At first glance Freiburg looks like any other small German city: quaint shops jostle with traditional restaurants in the historic centre, while the outskirts are filled in with plain but appealing apartments. The whole small package is wrapped with low emerald hills that rise in the east towards that famous country of cakes and cherries – the Black Forest.
But Freiburg, population 230,000, is far from normal. Since the 1970s, when such ideas were marginal – even actively anti-establishment – the city has cycled down a road towards total eco-consciousness. In transport, energy, business and architecture – Freiburg has pioneered greenness. Today, going green is what every city in the world aspires to. But Freiburg did it first and – accusations of heavy-handedness withstanding – in many ways has done it best.
Freiburg was just a sleepy place until 1975 when a nuclear power station was scheduled to be built nearby. Locals objected, and a new way of living was proposed
instead. Freiburg built windmills and solar panels before they became fashionable. Even the local Bundesliga football club SC Freiburg plays in a solar-powered stadium, the Solar Stadion.
Cars are discouraged throughout the city – and banned outright from the chocolate box centre, where pedestrians skip over the city’s famous bächle (mini drainage canals). Everyone walks, rides bikes or takes one of the tram lines which trundle out to all compass points.Many of these suburbs are car-free or have pioneered car-sharing. Suburbs like Vauban attract geographers and city planners from across the globe who study and write about it as an example of best practice.
Vauban sits on a former army based occupied by the French after the fall of Germany in the 1940s and abandoned at the end of the 20th Century. Car ownership
is below 30 per cent here; parks and playgrounds offer safe havens for kids and break up the cityscape. Various innovations are tested here: housing blocks are built to passivhaus standard – they use extremely low amounts of energy to heat and cool them. Food co-ops here buy and distribute organic vegetables at very low prices. One of the most noticeable things about life in Vauban (and Freiburg in general) is that people ‘buy in’ to the green ideas – often moving here from other cities and not just joining the eco programmes but believing in them too.
One of the iconic sights on the edge of Vauban is the famous Heliotrope, built by architect and environmentalist Rolf Disch in 1994 as the first building in the world that captures more energy than it consumes. The translucent drum rotates on a stalk and is topped with huge solar solar panels. It looks like a satellite has crash landed at the fringes of the Black Forest.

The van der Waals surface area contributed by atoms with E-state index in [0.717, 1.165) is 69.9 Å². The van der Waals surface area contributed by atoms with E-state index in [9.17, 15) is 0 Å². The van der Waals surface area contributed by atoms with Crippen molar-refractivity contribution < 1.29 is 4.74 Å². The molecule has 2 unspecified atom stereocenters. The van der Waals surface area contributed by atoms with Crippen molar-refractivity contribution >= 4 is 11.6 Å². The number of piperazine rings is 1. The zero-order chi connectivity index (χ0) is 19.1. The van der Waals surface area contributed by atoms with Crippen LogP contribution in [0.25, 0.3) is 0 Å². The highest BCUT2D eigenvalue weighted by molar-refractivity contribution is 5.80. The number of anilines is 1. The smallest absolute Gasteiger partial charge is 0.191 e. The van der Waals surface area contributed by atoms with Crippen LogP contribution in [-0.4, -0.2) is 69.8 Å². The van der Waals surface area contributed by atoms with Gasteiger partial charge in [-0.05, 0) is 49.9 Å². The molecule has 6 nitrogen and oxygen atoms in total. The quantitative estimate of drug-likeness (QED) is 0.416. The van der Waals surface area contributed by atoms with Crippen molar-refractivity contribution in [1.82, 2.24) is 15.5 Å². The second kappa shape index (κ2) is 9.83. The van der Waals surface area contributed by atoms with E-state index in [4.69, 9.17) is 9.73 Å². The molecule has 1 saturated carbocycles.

Vauban even has its own eco hotel where the toilet paper is recycled, the pens are made of wood and the breakfast buffet is all organic (and many disabled staff are employed to work here). The building housing the Green City Hotel and residential apartments was designed by Katrin Voermanek of Barkow Leibinger Architects. “Both hotel and apartment building have a highgrade energy standard, the apartment building is rated as a ‘Freiburger energieeffizienzhaus 40’ – similar to passivhaus standard,” she says.
Voermanek used wood in the building and made sure it would keep the precious heat in: “The construction for the hotel and apartment buildings was very innovative, saving energy and costs at the same time. We combined a structural concrete skeleton frame with floor slabs, cores, and columns for fire protection,
all with an insulated prefabricated wood frame. The concrete floor slabs in this hybrid system have the added benefit of providing thermal mass while the
thinness of the wood frame walls generates more usable floor area.”
Freiburg isn’t standing still. Its new Green Industry Park is setting standards in how business and manufacturing can operate profitably while reducing their CO2 footprint – and enticing a new generation of green businesses. With its proven history of green policies and its thriving university, Freiburg is the home of many eco-led startups. The Smart Green Accelerator boasts two campuses housing startups like 25Ways, which is rethinking mobility for a green world, and Food Punk, which delivers healthy meals to people’s homes, and there’s Gruenhof, the ‘Greenhouse’ – which mixes cafe, co-working and events for the green tech community.
In the middle of the Green Industry Park a new focal point is arising – the Smart Green Tower. Designed by Wolfgang Frey, the tower – which is under construction
– will power itself and a slew of buildings around it. It will boast a skin of photovoltaic panels which will generate electricity. Additionally, the heat stored in the batteries connected to the panels will be used for aquaponics – warming water in greenhouses to grow plants for food.
Smart Green Tower will boast shades that are a key to its low energy use. “No one would go out in the street in wintertime in Freiburg without clothes – because
of the cold, everybody needs insulation. Or in summertime in Dubai, you may not go out without heat protection on your head,” explains Wolfgang Frey.
“But our buildings are often forced to be naked in that way. The solution is relatively simple. Have a roof overhanging or balconies, for example. If there is
a structure in front of the facade, this structure will block the steep sun in summer by shadowing the facade, and it will allow the low sun in winter to shine
under the overhanging balconies deep into the apartments to warm them up.”
Freiburg makes sense if you think of it as a kind of giant science experiment where ideas are tested. Once they succeed, they are spread around the world
and other cities eagerly lap them up. But those initial innovations originate in the minds and hearts of just a few thousand forward-looking people in a region that was once known more for Black Forest Gateau – but is now known for its trailblazing eco spirit.